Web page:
It appears the Law Society are playing catch up with the Bar Standards Board and considering an aptitude test for entrants into the Legal Practice Course (Legal Futures reports). The primary aim appears to be to tackle the mismatch between those studying the LPC and those getting training contacts. Legalfutures reports this as a scandal, although it appears that of those passing the LPC or getting referred about 78% get training contracts. Whether it is a scandal or not, though, lots of law students do the LPC and then do not get training contracts. It’s their choice of course but they suffer significant financial pain as a result.
It would be possible to raise a number of objections to the proposals. The OFT are likely to be suspicious of the merits of proposals which may restrict entry and therefore competition for training contracts. The transaction costs, and design, of such tests may discriminate on grounds other than quality. There is something defiantly odd about asking a student to do an aptitude test after they have been asked to do a law degree stuffed to the gills with subjects the Law Society requires them to study. And there are questions to ask about why a representative organisation, rather than a regulatory one, is floating the proposals. I share some of these concerns but I also would like to see students encouraged to see the reality of the jobs market before they encourage mammoth costs on the LPC and BVC (which, readers should note, pay the salaries of many of my colleagues). How might that be achieved?
Well, I’d like to float the idea that an aptitude test might be a good one, if carried out not as an entry requirement for the LPC but as an indicator which firms and students could use for their propensity to succeed in practice. As such it could assist firms with decisions about training contracts and it may even (if well designed and appropriately funded) increase diversity. An aptitude test which could be sat at the end of the second year of a law degree (or third year of those wanting to do a conversion, and which carried the confidence of the profession, would be a significant assistance for that profession in its decisions on training contracts). It would reduce their recruitment costs (by heling with the initial filtering of candidates) and, one would hope – perhaps expect- that such firms should contribute to the cost of funding it. Poorer students would then not be disadvantaged by the fees they would have to pay. The Law Society could monitor employability against results and could give students indications of their aptitude and some better indications than they currently have of the likelihood they will achieve a place in the profession. This should lead to far better informed decisions about taking up LPC places. They could also monitor it for equality and diversity purposes.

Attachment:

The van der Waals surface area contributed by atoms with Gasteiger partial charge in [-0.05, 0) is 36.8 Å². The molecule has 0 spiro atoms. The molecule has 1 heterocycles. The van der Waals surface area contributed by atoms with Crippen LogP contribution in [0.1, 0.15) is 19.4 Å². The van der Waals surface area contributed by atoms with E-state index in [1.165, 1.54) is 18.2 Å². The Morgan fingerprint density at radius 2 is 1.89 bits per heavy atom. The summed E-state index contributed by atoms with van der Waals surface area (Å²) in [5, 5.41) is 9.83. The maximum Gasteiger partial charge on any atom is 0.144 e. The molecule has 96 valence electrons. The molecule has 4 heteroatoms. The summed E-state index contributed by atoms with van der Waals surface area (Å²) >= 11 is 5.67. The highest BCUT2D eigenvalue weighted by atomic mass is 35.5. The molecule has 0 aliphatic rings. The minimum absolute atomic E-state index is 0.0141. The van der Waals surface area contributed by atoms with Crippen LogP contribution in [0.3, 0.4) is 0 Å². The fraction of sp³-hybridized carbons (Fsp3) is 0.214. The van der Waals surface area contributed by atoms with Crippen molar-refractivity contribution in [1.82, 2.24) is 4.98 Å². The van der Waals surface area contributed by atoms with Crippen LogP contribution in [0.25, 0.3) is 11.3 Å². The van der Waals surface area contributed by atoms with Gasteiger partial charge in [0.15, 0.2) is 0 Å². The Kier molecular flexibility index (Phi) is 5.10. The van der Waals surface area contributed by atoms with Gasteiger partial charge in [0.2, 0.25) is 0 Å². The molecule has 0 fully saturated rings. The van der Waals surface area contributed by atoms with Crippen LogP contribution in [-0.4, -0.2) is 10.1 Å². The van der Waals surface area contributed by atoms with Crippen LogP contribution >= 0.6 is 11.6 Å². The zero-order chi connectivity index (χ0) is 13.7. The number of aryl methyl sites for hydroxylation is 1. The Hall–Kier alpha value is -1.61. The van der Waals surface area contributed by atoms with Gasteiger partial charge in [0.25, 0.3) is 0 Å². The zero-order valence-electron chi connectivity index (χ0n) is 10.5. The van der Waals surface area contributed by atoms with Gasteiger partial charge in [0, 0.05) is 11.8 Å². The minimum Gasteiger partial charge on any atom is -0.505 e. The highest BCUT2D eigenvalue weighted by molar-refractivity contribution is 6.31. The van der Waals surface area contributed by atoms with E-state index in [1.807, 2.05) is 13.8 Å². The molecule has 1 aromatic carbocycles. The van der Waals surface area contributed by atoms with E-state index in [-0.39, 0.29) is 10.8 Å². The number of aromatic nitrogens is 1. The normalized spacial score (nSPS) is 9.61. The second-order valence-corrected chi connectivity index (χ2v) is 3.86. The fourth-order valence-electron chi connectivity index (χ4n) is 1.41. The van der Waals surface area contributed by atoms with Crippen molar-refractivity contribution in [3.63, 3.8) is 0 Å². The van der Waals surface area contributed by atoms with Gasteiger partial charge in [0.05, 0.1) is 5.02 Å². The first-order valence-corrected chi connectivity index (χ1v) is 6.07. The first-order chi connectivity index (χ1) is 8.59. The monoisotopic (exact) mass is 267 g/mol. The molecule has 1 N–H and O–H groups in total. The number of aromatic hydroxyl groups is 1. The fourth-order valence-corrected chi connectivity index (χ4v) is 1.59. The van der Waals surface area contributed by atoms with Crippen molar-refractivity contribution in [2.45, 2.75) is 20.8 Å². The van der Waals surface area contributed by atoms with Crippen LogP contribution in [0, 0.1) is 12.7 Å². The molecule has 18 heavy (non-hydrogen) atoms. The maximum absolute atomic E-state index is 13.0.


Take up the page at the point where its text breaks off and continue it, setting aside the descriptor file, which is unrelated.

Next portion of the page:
For this proposal to succeed, such an aptitude test would need to be robust and carry the confidence of students and the profession. This is a critical issue for any proposal of for an aptitude test. The benefit of my suggestion is that not only would the Law Society (or I suspect the SRA) have to rigorously test such a proposal, there would be a reality-check to assure us all that this was a process that really worked: would firms respond to it by using it to help with recruitment? If they won’t then it’s a reasonable assumption that the aptitude test is not about ensuring the suitability of entrants to the profession and regulators should have nothing to do with it or that there needs to be more dracononian intervention in training contract decisions (because firms are not willing to appoint on merit). The proposal if it succeeded would promote better informed students choice, does not intervene heavy handidly in the market and promotes goals which are firmly in the public and the profession’s interest.
If the propsal for an aptitude test is to be genuinely in the public interest (rather than tainted with a whiff of protectionism) then a voluntary test earlier in the process is the better option.